I had some trouble with suspension of disbelief here and there, like when the main character Wade, who has not yet completed High School, claims to have memorized *all* the music, movies, sitcoms, books, video games, interests and life story of another mans entire lifetime along with going to school, and finding a way to support himself as an orphaned boy. Still a good read though. Wil Wheaton is an excellent narrator who adds a lot of feeling to the story. Wade also has an inordinate amount of good luck without which the plot could have been a little more interesting.
On the positive side, Cline has good writing style. No eye-rollingly bad dialog, and even though you know what's going to happen, you still want to finish to find out how he got there. Also has some interesting plot twists which caught me off guard. I always like that in a story!
The 1st book was a fun kids book, but this one seems like it got rushed to the printer. The "cousin" of Charlie is frankly too dumb to live. Characters that were fairly fleshed out in the last book at times did things that were out of character, and several leaps were made to conclusions for no apparent reason.
Great narrator. So-so book.
On the positive side, the narrator is great, and the book has a strong start, which is interesting and entertaining. Then about halfway through the plot just drops off a cliff. Turns into a cheezy romance between 2 characters who at the beginning were interesting, bright and likeable but then get twisted into romance plot characters. They start saying unlikely things given their character development to that point, and it becomes difficult to care about them at all. The Doctor becomes extraneous to the plodding plot that drags on and on. Probably would have made a great short story, but there isn't enough material for a whole book.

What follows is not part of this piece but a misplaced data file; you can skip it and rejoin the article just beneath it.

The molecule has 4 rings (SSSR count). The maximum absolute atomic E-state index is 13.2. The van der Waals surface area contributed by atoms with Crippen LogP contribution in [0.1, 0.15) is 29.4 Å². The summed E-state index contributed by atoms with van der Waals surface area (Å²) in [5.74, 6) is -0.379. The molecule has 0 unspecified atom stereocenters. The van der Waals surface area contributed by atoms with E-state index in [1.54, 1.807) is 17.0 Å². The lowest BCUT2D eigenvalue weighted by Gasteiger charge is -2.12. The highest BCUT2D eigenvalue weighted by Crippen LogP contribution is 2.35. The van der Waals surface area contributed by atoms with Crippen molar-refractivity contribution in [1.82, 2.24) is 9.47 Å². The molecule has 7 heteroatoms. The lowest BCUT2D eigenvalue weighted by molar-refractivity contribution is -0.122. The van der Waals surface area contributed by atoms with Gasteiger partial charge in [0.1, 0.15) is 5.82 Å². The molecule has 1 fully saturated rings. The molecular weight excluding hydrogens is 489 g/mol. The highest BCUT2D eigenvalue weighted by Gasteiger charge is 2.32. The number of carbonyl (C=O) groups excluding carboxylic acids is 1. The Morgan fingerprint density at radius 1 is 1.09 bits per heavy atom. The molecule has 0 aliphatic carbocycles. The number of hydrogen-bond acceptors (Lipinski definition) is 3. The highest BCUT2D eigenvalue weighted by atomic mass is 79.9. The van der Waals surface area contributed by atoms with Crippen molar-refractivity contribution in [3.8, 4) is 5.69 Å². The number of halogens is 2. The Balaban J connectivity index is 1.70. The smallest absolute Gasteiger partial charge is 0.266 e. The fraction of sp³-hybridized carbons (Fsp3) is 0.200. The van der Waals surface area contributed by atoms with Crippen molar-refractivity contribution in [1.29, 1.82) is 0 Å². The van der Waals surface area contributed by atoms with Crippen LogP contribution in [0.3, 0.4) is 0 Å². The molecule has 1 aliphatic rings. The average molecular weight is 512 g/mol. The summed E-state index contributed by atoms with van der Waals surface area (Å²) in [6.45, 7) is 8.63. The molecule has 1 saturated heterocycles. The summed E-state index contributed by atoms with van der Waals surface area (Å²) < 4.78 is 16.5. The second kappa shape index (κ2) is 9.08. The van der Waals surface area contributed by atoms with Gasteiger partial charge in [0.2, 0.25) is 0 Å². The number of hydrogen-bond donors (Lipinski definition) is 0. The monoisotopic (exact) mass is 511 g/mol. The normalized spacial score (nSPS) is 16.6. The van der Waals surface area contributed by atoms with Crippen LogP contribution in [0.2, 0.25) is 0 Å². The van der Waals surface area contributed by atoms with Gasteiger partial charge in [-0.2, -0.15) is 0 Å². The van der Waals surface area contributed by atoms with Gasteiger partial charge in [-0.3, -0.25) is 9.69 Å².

I looked up the author after writing the above to find out J.T. Colgan is actually Jenny Colgan who has made her literary mark writing (wait for it) "romantic comedies". She should stick to that, or at least try to remember what genera she's shooting for when she's trying to write science fiction. The crossover is poison.
I do hope the narrator goes on to do other, better books.
This novel is not a story about an event, it's a story of someone's life. Or a part of that person's life. You learn about why she is in the situation she's in a bit at a time, and how she deals with it. I suspect the people who didn't like it were expecting a book with more of a beginning-middle-end setup, and that is not this book. Personally, I loved it. I love Atwood's writing style, and Danes has a fantastic voice for the tone of the story. I hope she narrates many, many more books.
At first I was jolted and even disappointed by the ending, but as I thought about it afterward - and I've thought about it a lot - I understand it better, and appreciate it. There questions that don't get answered. Some of them were never answered for the main character either, although she ponders the possibilities. I was totally engrossed from start to finish.
No one could ever be as stupid and gullible as the people who "misread" Chancy in this book. I had hoped it would be deeper than the movie, or that the writing would be colorful enough to make up for the plot, but alas. Disappointing.
Dustin Hoffman is awesome as a narrator. His beautiful voice and talent are wasted on this novel, but I would not hesitate to listen to some other book narrated by him.
There are words and phrases so overused in this book that I never want to hear them again. "Bucked up", "champing on my eggs", "topping", "chappy", etc.